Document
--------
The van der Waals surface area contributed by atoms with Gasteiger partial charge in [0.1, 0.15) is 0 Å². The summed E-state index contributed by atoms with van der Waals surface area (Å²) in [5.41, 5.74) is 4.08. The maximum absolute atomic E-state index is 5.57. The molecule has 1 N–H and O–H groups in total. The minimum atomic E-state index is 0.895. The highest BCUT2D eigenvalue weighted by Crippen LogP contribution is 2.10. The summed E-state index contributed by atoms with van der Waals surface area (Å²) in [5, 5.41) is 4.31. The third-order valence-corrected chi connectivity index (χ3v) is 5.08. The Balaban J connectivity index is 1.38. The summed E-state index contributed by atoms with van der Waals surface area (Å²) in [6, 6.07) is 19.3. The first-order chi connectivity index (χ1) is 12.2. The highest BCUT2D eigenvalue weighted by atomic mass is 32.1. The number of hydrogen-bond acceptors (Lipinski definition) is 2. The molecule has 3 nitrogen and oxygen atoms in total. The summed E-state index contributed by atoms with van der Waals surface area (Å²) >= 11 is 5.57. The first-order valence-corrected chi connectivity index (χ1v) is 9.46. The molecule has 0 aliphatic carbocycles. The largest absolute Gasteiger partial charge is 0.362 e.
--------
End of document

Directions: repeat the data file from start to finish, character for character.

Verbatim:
The van der Waals surface area contributed by atoms with Gasteiger partial charge in [0.1, 0.15) is 0 Å². The summed E-state index contributed by atoms with van der Waals surface area (Å²) in [5.41, 5.74) is 4.08. The maximum absolute atomic E-state index is 5.57. The molecule has 1 N–H and O–H groups in total. The minimum atomic E-state index is 0.895. The highest BCUT2D eigenvalue weighted by Crippen LogP contribution is 2.10. The summed E-state index contributed by atoms with van der Waals surface area (Å²) in [5, 5.41) is 4.31. The third-order valence-corrected chi connectivity index (χ3v) is 5.08. The Balaban J connectivity index is 1.38. The summed E-state index contributed by atoms with van der Waals surface area (Å²) in [6, 6.07) is 19.3. The first-order chi connectivity index (χ1) is 12.2. The highest BCUT2D eigenvalue weighted by atomic mass is 32.1. The number of hydrogen-bond acceptors (Lipinski definition) is 2. The molecule has 3 nitrogen and oxygen atoms in total. The summed E-state index contributed by atoms with van der Waals surface area (Å²) >= 11 is 5.57. The first-order valence-corrected chi connectivity index (χ1v) is 9.46. The molecule has 0 aliphatic carbocycles. The largest absolute Gasteiger partial charge is 0.362 e.